In my next life I’d like to be an opera singer because in this life I sing like a strangled cat! That’s why I had to see the soprano Pretty Yende in Recital at Artscape for her much anticipated one-night performance. The theater and was packed to capacity, with was a hum of expectation at seeing South Africa’s most famous contemporary opera singer.
Then she walked on; a vision in an off-the-shoulder flowing white gown fit for a wedding. Her dark skin glowing and her smile visible from way up in the highest balcony. I was captivated by the way she touched her heart and bowed humbly to acknowledge the insistent applause. Tears came to my eyes. I wasn’t shedding a tear at my complete inability to sing in tune or the abandonment of my desires to do so, no, not at all, I was merely tuning in to the collective admiration for this great and beautiful diva of the opera.
Pretty Yende is pretty alright and magnificent in full voice – I’m convinced she can shatter glass! But what on earth was she singing about? The arias were in Italian, French and even a token ditty in English, but I didn’t recognise any of them. They weren’t from the ‘Best Of Opera’ that I play in my car with the windows up tight so nobody can hear me sing along. They were from Rossini, Debussy, Delibes and others who penned their notes in the 1700s and 1800s. Their music has stood the test of time, so I take full responsibility for not doing any research and not understanding what any of the songs were about.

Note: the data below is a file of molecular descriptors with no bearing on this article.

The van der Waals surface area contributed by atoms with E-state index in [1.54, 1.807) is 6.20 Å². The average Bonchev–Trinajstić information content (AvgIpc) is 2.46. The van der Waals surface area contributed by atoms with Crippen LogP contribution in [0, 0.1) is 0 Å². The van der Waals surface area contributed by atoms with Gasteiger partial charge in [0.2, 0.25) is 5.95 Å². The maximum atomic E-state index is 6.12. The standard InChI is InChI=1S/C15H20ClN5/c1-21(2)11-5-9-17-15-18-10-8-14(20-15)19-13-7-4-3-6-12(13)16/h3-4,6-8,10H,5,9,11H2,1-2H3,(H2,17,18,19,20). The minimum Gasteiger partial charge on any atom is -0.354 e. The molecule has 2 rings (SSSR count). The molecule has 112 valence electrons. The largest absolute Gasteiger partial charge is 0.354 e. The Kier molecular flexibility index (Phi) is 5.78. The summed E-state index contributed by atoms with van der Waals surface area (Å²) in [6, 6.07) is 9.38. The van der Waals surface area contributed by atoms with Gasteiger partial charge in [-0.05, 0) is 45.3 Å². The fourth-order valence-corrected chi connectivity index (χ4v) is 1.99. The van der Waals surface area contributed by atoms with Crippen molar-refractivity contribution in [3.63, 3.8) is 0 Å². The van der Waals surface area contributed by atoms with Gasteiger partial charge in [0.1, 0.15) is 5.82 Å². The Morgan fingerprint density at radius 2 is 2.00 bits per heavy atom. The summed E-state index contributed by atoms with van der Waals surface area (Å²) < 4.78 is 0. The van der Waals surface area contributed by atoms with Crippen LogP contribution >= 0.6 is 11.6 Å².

I wondered how many languages Pretty Yende had to learn before taking center stage in the opera houses of Berlin, Barcelona, Amsterdam, Zurich, Los Angeles, Paris and London? It’s been a sharp rise to fame for her, coming to international attention in just 2010 after being the first person to ever win First Prize in every relevant category of the Belvedere Singing Competition and then winning the Placido Domingo Operalia Competition.
She’s so much in demand that Pretty Yende, from the little-known township of eThandukukhanya outside Piet Retief, barely takes breath in South Africa before jet setting to her next international performance. She’s on a steep career path to become one of the best sopranos in the world, and knowing that, I closed my eyes and just let her beautiful voice wash over me without caring whether I understood anything or not!
What do you think about opera?
A review by Cape Grace blogger Carrie Hampton.
copyright © Cape Grace 2013